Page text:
David J. Bier — The New York Times
In his Jan. 27, 2017, article Bier points out that Trump's executive order halting immigration for 90 days violates a law in place for over fifty years:
"President Trump signed an executive order on Friday that purports to bar for at least 90 days almost all permanent immigration from seven majority-Muslim countries, including Syria and Iraq, and asserts the power to extend the ban indefinitely. But the order is illegal. More than 50 years ago, Congress outlawed such discrimination against immigrants based on national origin."
Benjamin Wittes — Lawfare
In his Jan. 28, 2017, article Wittes destroys Trump's executive order halting immigration:
The malevolence of President Trump’s Executive Order on visas and refugees is mitigated chiefly—and perhaps only—by the astonishing incompetence of its drafting and construction.
NBC is reporting that the document was not reviewed by DHS, the Justice Department, the State Department, or the Department of Defense, and that National Security Council lawyers were prevented from evaluating it. Moreover, the New York Times writes that Customs and Border Protection and U.S. Citizen and Immigration Services, the agencies tasked with carrying out the policy, were only given a briefing call while Trump was actually signing the order itself. Yesterday, the Department of Justice gave a “no comment” when asked whether the Office of Legal Counsel had reviewed Trump’s executive orders—including the order at hand. (OLC normally reviews every executive order.)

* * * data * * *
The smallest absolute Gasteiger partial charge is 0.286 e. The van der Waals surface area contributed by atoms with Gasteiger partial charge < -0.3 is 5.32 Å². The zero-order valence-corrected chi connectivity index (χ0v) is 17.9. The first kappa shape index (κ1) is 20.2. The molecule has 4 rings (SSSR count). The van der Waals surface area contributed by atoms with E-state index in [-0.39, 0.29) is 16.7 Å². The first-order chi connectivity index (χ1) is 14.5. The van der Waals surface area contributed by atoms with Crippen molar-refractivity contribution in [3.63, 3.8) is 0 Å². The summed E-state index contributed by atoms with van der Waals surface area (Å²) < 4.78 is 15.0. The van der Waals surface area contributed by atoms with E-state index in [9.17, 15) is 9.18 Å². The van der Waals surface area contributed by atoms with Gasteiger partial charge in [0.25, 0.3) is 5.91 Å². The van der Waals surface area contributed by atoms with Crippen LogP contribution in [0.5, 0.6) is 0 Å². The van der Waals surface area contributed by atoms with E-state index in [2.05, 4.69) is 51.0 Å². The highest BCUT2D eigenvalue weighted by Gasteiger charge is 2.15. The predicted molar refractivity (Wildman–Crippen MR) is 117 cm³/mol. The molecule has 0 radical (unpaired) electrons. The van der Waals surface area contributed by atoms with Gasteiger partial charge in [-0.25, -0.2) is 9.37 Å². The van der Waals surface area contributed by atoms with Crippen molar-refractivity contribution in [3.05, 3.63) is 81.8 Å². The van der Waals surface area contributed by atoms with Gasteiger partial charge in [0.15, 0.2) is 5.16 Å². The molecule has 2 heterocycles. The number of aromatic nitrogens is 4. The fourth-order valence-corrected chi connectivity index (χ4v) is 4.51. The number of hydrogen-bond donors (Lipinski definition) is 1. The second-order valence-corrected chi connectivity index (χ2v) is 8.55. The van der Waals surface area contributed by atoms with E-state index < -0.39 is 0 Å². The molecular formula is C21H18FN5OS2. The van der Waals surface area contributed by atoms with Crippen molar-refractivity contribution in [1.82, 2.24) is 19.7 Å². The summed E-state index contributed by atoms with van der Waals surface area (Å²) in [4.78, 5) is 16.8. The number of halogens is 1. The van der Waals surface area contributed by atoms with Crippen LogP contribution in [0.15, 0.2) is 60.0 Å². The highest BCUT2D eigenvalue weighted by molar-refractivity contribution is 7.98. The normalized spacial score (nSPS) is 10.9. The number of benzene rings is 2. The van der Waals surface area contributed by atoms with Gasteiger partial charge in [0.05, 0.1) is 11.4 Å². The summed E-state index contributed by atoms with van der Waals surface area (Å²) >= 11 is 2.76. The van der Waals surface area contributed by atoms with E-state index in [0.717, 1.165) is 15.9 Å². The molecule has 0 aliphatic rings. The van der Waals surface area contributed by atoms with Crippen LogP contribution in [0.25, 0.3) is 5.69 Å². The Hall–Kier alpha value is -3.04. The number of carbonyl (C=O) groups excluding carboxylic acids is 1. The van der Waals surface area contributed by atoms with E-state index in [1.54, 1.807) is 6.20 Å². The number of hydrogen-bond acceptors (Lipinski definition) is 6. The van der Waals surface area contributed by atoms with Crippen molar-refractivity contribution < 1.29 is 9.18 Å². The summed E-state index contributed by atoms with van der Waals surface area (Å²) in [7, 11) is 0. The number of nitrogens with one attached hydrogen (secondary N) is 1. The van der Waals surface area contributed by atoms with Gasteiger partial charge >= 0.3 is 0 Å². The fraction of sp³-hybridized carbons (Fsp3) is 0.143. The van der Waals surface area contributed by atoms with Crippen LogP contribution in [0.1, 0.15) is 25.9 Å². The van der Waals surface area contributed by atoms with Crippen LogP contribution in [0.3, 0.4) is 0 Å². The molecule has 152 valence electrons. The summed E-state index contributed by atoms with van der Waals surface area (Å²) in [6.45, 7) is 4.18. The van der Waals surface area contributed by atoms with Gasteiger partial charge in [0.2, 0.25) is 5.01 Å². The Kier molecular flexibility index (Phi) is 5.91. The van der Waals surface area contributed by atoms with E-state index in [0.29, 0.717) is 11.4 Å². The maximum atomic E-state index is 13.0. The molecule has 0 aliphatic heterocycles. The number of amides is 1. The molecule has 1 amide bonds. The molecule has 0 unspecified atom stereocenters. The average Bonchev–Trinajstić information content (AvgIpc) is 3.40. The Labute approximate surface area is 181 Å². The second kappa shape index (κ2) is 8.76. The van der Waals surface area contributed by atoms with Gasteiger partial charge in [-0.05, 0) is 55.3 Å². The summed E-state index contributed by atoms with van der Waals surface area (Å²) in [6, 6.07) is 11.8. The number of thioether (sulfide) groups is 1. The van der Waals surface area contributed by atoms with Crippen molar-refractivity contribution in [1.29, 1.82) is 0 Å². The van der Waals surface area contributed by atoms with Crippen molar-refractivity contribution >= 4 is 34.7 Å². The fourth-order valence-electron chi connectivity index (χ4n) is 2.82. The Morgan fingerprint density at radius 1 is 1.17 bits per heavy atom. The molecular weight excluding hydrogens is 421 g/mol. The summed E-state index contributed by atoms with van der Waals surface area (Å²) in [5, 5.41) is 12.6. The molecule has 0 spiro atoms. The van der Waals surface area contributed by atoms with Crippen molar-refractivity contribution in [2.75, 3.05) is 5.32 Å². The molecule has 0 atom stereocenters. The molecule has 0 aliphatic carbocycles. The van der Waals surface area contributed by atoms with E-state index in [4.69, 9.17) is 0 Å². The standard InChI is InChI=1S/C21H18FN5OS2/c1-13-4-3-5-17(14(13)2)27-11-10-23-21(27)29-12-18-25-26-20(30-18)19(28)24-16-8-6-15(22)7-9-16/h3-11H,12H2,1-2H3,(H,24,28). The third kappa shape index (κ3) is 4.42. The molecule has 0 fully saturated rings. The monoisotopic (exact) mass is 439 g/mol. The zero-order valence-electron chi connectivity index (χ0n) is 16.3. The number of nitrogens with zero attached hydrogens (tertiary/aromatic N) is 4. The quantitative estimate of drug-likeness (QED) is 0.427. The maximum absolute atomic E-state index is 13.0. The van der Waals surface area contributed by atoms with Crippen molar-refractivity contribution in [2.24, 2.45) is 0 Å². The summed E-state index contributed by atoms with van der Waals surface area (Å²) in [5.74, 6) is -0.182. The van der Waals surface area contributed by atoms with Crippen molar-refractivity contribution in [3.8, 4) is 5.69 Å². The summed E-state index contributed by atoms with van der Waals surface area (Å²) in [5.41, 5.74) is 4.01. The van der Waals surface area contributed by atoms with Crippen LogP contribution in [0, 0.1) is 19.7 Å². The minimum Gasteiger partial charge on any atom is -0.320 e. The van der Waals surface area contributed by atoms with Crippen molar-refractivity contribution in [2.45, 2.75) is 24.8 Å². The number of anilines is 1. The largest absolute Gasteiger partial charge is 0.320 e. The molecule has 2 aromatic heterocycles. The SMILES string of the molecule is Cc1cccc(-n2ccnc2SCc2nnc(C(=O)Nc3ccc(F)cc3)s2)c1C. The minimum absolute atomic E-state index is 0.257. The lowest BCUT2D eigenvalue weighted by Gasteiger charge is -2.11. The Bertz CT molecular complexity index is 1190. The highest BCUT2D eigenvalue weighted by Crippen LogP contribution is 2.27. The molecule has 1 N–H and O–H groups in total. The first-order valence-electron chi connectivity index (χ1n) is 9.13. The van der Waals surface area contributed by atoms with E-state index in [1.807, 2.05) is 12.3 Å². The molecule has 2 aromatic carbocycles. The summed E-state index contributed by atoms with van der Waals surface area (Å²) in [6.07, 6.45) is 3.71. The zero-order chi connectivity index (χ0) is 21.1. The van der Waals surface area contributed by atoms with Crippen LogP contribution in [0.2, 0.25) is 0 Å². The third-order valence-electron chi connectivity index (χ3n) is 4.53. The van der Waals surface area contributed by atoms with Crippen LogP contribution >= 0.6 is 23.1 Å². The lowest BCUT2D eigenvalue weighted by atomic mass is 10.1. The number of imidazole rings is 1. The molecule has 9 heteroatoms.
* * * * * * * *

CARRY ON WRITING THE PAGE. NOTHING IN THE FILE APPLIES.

This order reads to me, frankly, as though it was not reviewed by competent counsel at all.
Catherine Rampell–The Washington Post
On Jan. 30, 2017, Rampell asks where the red line is for Republicans in Congress:
A mere year ago, Republican leaders condemned Trump’s proposed ban on Muslims entering the United States. House Speaker Paul D. Ryan (Wis.) said it was “not conservatism.” Then-Gov. Mike Pence (Ind.) called it “offensive and unconstitutional.” Senate Majority Leader Mitch McConnell (Ky.) called it “completely and totally inconsistent with American values.” Senator and then-presidential-candidate Marco Rubio (Fla.) agreed, saying, “It violates a lot of the things that we think about our country.”
There you have it: Then, Trump’s proposed Muslim ban was decried as not conservative, not constitutional, not American. If there were ever a red line for Republicans, it seems to have been crossed Friday.
When a version of the ban became reality, however, Ryan endorsed it. Now-Vice President Pence smiled and applauded as it was signed. McConnell said he doesn’t “want to criticize [the Trump administration] for improving vetting.” And Rubio offered some cowardly pablum about needing “clarity” on “unanswered questions” about the ban.